Within a few months after Philip Caputo’s second daughter was born, the family realized she was blind. By about age 2, they learned she was autistic as well.

Rather than being filled with despair, Caputo vowed to do everything possible to make his daughter Susan’s life fulfilling and comfortable — and the lives of others like her, too, relatives and friends said.

A successful businessman who summered in Bayville, Caputo worked to establish group homes for the blind and handicapped, and donated to many other charities, relatives said.

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Caputo and his wife, Angela, “never forgot my sister,” said the couple’s other daughter, Jessica Woerner of Syosset.

“He was very successful, but he always gave to charities,” she said.

Caputo died Dec. 28 at St. Francis Hospital in Flower Hill after a brief illness. He was 90.

He grew up in Brooklyn, the offspring of Italian immigrants. After serving in the Air Force in New Guinea during World War II, he returned to New York and attended St. John’s University, where he obtained a bachelor’s degree in accounting and became a CPA.

He went to work as an accountant at Noll Metals, a company based initially in Brooklyn that did smelting and refining of zinc and aluminum. He went on to become a managing partner of Noll Metals.

The company later expanded and relocated to Long Island City. Caputo retired at 75 but remained active as an accountant and maintained his CPA license into his early 80s, Woerner said.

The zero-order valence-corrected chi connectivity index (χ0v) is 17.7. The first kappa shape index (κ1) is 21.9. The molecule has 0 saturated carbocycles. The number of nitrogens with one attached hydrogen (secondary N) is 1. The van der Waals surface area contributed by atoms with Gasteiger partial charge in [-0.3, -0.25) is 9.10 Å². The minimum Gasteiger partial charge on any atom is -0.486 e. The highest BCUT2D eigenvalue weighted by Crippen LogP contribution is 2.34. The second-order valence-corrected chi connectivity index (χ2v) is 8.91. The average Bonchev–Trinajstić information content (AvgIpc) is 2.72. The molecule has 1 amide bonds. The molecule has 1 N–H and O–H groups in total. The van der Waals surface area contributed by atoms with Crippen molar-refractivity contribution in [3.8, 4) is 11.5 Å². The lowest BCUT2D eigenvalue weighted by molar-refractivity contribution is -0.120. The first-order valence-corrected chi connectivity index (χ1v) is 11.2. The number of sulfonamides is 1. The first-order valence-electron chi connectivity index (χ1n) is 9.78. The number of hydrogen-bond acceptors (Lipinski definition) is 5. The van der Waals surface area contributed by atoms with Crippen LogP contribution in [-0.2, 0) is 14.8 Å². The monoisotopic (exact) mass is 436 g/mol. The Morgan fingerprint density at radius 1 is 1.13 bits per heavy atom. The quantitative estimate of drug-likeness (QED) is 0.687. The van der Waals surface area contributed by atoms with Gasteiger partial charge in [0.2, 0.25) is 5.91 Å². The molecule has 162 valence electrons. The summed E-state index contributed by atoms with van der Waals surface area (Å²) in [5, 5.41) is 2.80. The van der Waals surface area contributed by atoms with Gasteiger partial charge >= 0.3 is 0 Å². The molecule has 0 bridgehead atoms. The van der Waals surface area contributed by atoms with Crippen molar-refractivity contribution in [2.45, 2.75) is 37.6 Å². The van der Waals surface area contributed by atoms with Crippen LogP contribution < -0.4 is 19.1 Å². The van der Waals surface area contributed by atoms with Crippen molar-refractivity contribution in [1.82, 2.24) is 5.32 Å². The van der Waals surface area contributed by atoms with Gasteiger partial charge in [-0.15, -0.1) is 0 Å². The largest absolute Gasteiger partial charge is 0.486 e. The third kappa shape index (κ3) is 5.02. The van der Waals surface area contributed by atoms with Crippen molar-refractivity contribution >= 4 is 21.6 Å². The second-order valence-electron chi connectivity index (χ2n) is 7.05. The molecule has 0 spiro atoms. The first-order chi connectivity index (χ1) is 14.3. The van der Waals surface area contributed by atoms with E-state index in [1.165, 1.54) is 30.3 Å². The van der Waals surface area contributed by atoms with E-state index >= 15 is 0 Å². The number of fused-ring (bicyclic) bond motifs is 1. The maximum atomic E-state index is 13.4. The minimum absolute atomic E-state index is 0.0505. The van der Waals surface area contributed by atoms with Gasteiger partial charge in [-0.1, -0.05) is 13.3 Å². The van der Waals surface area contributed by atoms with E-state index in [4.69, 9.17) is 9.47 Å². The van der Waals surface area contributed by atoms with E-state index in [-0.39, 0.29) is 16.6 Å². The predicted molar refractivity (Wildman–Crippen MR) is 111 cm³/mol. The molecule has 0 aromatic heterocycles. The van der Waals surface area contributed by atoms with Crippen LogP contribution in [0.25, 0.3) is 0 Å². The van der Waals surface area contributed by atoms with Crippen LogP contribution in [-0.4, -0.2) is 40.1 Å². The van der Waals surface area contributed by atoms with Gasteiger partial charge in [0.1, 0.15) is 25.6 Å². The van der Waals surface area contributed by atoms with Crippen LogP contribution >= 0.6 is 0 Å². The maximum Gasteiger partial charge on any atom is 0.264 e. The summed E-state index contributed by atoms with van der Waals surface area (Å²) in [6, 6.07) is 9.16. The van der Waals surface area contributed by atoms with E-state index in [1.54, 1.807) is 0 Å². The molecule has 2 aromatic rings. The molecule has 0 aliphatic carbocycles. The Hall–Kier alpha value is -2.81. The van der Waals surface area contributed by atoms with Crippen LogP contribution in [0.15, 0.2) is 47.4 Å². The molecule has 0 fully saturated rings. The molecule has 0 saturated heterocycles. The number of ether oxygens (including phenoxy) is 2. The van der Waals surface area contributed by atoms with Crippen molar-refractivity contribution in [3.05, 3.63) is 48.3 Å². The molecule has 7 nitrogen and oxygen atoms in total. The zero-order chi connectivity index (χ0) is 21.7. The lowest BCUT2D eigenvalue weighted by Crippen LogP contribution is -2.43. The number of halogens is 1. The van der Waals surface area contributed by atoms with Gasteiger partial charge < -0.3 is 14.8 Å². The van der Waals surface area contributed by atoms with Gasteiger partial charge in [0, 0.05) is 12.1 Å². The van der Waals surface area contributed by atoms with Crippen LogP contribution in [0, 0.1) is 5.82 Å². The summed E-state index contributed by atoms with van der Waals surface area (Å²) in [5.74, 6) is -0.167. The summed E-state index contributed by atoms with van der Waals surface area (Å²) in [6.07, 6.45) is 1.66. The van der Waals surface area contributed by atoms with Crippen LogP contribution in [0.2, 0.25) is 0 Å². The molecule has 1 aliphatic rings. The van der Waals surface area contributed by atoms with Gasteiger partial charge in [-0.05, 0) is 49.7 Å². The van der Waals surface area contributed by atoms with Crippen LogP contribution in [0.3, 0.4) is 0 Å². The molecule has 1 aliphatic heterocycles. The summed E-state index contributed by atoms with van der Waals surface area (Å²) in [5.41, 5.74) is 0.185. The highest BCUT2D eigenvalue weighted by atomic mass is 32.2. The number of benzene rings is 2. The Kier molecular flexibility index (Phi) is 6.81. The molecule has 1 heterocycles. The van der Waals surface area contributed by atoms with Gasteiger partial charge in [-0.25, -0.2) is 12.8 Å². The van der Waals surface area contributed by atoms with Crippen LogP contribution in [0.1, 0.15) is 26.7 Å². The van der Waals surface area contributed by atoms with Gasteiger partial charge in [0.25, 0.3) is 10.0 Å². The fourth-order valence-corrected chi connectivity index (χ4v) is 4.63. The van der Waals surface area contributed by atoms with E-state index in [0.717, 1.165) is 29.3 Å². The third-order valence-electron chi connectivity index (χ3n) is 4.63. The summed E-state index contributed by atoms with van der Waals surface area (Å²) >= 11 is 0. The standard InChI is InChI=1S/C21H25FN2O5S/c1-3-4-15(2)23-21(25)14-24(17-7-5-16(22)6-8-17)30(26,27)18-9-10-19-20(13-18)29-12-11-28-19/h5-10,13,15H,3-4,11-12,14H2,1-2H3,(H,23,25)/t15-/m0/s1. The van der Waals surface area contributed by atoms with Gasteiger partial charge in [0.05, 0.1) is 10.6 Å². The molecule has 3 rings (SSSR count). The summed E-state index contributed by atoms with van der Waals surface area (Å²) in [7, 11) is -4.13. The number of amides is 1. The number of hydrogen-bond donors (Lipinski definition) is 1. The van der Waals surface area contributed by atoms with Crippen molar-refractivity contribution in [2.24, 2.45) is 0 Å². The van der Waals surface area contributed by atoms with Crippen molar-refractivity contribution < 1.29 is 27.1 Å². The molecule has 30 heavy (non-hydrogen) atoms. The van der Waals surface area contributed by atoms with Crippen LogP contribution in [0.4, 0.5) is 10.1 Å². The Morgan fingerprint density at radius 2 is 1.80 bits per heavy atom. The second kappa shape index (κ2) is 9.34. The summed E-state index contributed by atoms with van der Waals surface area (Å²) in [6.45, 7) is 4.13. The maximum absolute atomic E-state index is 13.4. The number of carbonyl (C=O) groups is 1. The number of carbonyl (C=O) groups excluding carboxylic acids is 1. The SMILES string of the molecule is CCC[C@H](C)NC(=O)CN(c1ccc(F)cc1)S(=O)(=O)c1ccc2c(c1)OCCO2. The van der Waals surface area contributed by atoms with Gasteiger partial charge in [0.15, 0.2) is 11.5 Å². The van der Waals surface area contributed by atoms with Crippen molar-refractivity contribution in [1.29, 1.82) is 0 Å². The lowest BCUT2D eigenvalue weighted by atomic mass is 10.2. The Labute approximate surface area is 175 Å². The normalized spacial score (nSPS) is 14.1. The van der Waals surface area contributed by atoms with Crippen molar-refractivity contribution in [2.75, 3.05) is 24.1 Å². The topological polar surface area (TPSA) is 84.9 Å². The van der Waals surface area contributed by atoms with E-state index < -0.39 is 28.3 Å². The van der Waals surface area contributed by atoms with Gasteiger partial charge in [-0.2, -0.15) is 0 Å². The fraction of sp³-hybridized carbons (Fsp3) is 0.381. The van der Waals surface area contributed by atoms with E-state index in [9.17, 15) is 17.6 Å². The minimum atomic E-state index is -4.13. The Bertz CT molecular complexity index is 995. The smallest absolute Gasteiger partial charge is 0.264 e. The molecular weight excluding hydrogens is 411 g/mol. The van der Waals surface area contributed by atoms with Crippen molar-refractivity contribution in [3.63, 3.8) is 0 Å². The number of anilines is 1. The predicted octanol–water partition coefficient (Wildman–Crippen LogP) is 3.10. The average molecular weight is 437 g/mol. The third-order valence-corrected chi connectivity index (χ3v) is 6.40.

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When his youngest daughter was born in 1953, it was still a time when many of the blind and handicapped were placed in large institutions, Woerner said. The Caputos resisted that, keeping Susan at home.

She eventually attended St. Joseph’s School for the Blind, a residential school in Jersey City, New Jersey, run by Roman Catholic nuns. By her late teens she moved into a group home in Westchester for the disabled. Her parents frequently brought her home for weekend and holiday visits up until she died of cancer in 2014 at age 62, Woerner said.

Joe Catalano, a longtime neighbor of Caputo’s in Bayville, said Caputo had a natural charm and generosity that made him extremely popular and well-liked.

“He was one of the nicest men you’d ever meet,” Catalano said. “He was generous to everyone. He gave to charities all over the place.”

Caputo was also an avid golfer, and belonged to the Brookville Country Club. He and his wife, who were married for 65 years, also had a residence in Beechhurst, Queens.

Besides his wife and daughter, Caputo is survived by two grandchildren. A funeral Mass was held Jan. 4 at Our Lady of the Blessed Sacrament in Bayside. Burial was at Locust Valley Cemetery in Locust Valley.